Holy. Crap. If you buy the Sapphire Nitro+, go download Trixx and activate Trixx Boost pronto.
These tricks aren’t unique, to be clear. You can create custom resolutions for the same effect using other software options. But few people outside of enthusiasts ever bother with those niche hardcore tools. Trixx Boost makes it so quick, easy, and painless to achieve noticeably faster speeds with minimal visual impact, it’s a joy. This is a big feather in Sapphire’s cap.
That’s not to say Trixx Boost is perfect. I’d like to see widescreen resolution options rolled in as well, and for Sapphire to integrate Radeon Wattman’s one-click auto-overclocking for a noob-friendly performance boost. (The software supports overclocking, but only in manual form, which requires more trial-and-error and time.) But this is a stellar first step, a smart spin on the industry’s newfound infatuation with upscaling for more performance. I suspect other GPU makers may find “inspiration” from Trixx Boost soon.
Next page: Power, thermals, and noise
Power draw, thermals, and noise
We also tested the Sapphire Nitro+ Radeon RX 5700 XT using 3DMark’s highly respected Fire Strike synthetic benchmark. Fire Strike runs at 1080p, Fire Strike Extreme runs at 1440p, and Fire Strike Ultra runs at 4K resolution. All render the same scene, but with more intense graphical effects as you move up the scale, so that Extreme and Ultra flavors stress GPUs even more. We record the graphics score to eliminate variance from the CPU.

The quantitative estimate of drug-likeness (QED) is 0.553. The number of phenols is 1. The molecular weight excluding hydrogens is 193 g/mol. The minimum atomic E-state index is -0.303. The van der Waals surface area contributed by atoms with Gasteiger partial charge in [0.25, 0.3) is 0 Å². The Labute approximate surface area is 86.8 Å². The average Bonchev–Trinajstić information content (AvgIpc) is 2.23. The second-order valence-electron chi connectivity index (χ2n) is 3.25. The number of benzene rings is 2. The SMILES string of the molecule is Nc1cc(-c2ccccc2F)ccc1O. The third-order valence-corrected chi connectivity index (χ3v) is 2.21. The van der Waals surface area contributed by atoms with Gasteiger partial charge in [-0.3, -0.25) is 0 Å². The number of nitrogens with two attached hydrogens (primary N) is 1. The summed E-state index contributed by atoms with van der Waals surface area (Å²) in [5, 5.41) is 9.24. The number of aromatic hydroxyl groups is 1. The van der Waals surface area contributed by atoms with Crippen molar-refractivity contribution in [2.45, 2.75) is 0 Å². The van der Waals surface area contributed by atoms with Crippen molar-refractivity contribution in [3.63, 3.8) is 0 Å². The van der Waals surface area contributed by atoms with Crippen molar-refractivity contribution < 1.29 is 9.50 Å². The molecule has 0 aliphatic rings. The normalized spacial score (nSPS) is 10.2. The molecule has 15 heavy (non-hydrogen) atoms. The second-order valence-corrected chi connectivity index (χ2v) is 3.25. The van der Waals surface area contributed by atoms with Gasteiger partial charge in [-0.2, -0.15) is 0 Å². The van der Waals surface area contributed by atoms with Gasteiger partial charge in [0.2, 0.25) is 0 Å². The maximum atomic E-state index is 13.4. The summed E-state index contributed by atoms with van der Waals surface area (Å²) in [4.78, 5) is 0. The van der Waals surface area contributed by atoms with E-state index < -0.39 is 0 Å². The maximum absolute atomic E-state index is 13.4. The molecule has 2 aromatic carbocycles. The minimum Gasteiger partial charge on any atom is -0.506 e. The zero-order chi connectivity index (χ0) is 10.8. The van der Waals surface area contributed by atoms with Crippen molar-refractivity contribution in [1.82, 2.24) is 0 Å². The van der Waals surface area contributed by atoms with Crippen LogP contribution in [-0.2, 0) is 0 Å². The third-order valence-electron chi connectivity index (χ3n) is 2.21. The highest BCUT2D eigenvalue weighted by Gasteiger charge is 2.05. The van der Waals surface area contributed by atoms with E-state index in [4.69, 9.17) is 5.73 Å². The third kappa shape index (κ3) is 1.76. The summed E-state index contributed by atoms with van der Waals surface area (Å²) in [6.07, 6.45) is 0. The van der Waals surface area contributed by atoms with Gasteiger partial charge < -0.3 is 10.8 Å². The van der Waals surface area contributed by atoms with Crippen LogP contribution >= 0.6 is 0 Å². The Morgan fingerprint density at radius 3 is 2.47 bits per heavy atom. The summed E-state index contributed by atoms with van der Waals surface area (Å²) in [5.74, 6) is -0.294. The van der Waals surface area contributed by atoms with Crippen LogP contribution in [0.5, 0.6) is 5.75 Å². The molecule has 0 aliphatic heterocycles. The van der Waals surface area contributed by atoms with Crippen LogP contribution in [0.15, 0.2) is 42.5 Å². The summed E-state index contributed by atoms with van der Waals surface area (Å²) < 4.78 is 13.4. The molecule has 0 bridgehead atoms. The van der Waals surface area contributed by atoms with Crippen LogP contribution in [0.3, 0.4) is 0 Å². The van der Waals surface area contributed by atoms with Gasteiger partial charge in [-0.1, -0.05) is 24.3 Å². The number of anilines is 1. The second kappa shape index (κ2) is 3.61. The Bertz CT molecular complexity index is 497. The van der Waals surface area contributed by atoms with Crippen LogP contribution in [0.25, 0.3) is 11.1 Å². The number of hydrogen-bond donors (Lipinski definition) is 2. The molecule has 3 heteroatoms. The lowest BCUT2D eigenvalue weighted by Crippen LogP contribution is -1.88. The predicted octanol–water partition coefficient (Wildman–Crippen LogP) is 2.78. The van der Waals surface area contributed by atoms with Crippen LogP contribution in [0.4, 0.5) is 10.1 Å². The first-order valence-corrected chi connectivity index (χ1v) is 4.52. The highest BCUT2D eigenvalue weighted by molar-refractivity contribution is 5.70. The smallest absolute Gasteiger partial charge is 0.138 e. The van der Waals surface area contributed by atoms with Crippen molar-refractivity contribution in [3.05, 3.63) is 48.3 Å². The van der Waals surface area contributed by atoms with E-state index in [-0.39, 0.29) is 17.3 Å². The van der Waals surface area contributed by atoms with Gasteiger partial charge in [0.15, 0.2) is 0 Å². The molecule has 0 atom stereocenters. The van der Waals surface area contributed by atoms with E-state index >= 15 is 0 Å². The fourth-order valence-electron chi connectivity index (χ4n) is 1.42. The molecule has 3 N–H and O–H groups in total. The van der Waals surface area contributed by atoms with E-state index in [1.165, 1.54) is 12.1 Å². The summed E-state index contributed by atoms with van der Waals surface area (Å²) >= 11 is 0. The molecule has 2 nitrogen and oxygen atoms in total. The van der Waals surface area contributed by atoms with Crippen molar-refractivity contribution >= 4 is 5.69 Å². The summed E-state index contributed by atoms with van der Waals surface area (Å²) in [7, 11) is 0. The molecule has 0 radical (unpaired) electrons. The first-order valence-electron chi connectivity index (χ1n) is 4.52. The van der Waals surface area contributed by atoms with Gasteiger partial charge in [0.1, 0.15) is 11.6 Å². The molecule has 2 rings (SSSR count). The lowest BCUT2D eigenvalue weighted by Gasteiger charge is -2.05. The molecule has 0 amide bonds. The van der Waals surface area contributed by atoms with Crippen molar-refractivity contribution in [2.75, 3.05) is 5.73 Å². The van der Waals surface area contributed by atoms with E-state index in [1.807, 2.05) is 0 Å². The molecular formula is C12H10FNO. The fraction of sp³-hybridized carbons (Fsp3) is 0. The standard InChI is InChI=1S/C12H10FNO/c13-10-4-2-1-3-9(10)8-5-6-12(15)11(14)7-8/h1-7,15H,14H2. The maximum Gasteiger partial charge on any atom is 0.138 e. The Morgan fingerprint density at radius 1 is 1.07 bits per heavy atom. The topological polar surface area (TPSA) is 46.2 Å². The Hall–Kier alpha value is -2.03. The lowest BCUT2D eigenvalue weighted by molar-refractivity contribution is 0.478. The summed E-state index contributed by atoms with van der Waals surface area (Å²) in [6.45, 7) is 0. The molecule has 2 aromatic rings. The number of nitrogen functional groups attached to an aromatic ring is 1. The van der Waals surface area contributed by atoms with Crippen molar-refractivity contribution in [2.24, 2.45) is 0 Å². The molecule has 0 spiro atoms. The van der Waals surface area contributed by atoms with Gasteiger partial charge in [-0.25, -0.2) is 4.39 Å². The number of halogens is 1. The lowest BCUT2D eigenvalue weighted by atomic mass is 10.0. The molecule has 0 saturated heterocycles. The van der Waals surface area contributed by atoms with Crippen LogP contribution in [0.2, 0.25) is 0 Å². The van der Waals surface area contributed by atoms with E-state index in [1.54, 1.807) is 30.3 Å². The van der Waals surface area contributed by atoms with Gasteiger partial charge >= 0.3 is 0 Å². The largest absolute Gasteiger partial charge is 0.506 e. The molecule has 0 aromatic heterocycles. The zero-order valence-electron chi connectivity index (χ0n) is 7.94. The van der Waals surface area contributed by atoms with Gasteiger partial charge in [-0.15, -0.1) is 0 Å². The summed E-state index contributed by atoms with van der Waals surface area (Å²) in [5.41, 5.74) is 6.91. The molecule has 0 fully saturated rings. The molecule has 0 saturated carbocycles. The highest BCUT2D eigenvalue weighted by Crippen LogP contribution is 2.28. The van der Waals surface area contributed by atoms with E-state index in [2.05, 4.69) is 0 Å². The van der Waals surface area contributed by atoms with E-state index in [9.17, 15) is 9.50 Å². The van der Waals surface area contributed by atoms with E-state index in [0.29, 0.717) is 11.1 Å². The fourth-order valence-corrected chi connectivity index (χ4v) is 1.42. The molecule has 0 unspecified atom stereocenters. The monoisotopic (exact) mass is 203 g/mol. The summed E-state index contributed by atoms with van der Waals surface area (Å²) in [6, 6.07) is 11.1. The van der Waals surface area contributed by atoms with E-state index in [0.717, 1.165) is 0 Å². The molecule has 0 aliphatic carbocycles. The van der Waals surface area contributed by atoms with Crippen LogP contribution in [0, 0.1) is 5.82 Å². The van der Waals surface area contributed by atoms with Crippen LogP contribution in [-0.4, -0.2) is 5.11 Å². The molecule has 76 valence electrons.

Fire Strike performance doesn’t seem to correlate with real-world games performance very strongly anymore, as these results would put it roughly in line with the much more powerful $700 GeForce RTX 2080 Super—which it definitely isn’t. We’ll probably switch to another synthetic benchmark soon.
We test power draw by looping the F1 2018 benchmark for about 20 minutes after we’ve benchmarked everything else and noting the highest reading on our Watts Up Pro meter. The initial part of the race, where all competing cars are onscreen simultaneously, tends to be the most demanding portion.
The overclocked, triple-fan, RGB illuminated Sapphire Nitro+ draws more power than the reference Radeon RX 5700 XT, as you’d expect. But AMD’s new Navi GPUs are significantly more power efficient than previous Radeon chips, and they’re now competitive with Nvidia’s vaunted power efficiency. Comparing the Nitro+ with the slightly higher clocked XFX Thicc II Ultra shows how hard it is to squeeze more performance out of Navi, though. The XFX is barely faster than the Nitro+ in games—just a few frames here and there—but the Thicc II Ultra sucks down a lot more power despite having one less fan and no RGB lighting whatsoever.
We test thermals by leaving either AMD’s Wattman (for Radeon GPUs) or EVGA’s Precision X1 (for GeForce GPUs) open during the F1 2018 five-lap power draw test, noting the highest maximum temperature (in Celsius) at the end.